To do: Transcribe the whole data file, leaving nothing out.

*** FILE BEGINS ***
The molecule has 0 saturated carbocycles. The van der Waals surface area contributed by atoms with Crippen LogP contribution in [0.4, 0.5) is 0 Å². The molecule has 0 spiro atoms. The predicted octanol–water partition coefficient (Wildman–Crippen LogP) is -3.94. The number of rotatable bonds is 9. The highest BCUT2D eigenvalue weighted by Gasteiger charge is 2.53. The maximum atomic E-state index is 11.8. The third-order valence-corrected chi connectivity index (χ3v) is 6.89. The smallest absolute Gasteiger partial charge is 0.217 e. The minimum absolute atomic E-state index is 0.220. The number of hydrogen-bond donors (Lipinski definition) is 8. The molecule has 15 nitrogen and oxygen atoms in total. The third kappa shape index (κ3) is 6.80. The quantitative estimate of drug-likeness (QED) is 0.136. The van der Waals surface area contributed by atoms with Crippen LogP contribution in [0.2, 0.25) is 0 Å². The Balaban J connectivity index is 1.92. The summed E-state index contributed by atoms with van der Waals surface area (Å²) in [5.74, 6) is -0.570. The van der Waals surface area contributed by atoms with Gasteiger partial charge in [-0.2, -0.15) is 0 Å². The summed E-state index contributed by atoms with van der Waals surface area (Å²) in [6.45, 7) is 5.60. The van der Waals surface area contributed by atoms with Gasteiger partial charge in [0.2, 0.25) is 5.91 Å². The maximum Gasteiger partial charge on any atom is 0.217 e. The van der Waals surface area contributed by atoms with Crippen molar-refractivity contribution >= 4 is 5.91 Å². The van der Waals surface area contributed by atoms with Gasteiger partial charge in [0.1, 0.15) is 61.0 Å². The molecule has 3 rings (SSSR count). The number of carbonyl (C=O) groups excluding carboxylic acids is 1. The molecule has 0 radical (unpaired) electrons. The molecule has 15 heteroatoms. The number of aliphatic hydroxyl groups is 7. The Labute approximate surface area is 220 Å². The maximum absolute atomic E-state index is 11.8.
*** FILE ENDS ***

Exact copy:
The molecule has 0 saturated carbocycles. The van der Waals surface area contributed by atoms with Crippen LogP contribution in [0.4, 0.5) is 0 Å². The molecule has 0 spiro atoms. The predicted octanol–water partition coefficient (Wildman–Crippen LogP) is -3.94. The number of rotatable bonds is 9. The highest BCUT2D eigenvalue weighted by Gasteiger charge is 2.53. The maximum atomic E-state index is 11.8. The third-order valence-corrected chi connectivity index (χ3v) is 6.89. The smallest absolute Gasteiger partial charge is 0.217 e. The minimum absolute atomic E-state index is 0.220. The number of hydrogen-bond donors (Lipinski definition) is 8. The molecule has 15 nitrogen and oxygen atoms in total. The third kappa shape index (κ3) is 6.80. The quantitative estimate of drug-likeness (QED) is 0.136. The van der Waals surface area contributed by atoms with Crippen LogP contribution in [0.2, 0.25) is 0 Å². The Balaban J connectivity index is 1.92. The summed E-state index contributed by atoms with van der Waals surface area (Å²) in [5.74, 6) is -0.570. The van der Waals surface area contributed by atoms with Gasteiger partial charge in [-0.2, -0.15) is 0 Å². The summed E-state index contributed by atoms with van der Waals surface area (Å²) in [6.45, 7) is 5.60. The van der Waals surface area contributed by atoms with Gasteiger partial charge in [0.2, 0.25) is 5.91 Å². The maximum Gasteiger partial charge on any atom is 0.217 e. The van der Waals surface area contributed by atoms with Crippen molar-refractivity contribution >= 4 is 5.91 Å². The van der Waals surface area contributed by atoms with Gasteiger partial charge in [0.1, 0.15) is 61.0 Å². The molecule has 3 rings (SSSR count). The number of carbonyl (C=O) groups excluding carboxylic acids is 1. The molecule has 0 radical (unpaired) electrons. The molecule has 15 heteroatoms. The number of aliphatic hydroxyl groups is 7. The Labute approximate surface area is 220 Å². The maximum absolute atomic E-state index is 11.8.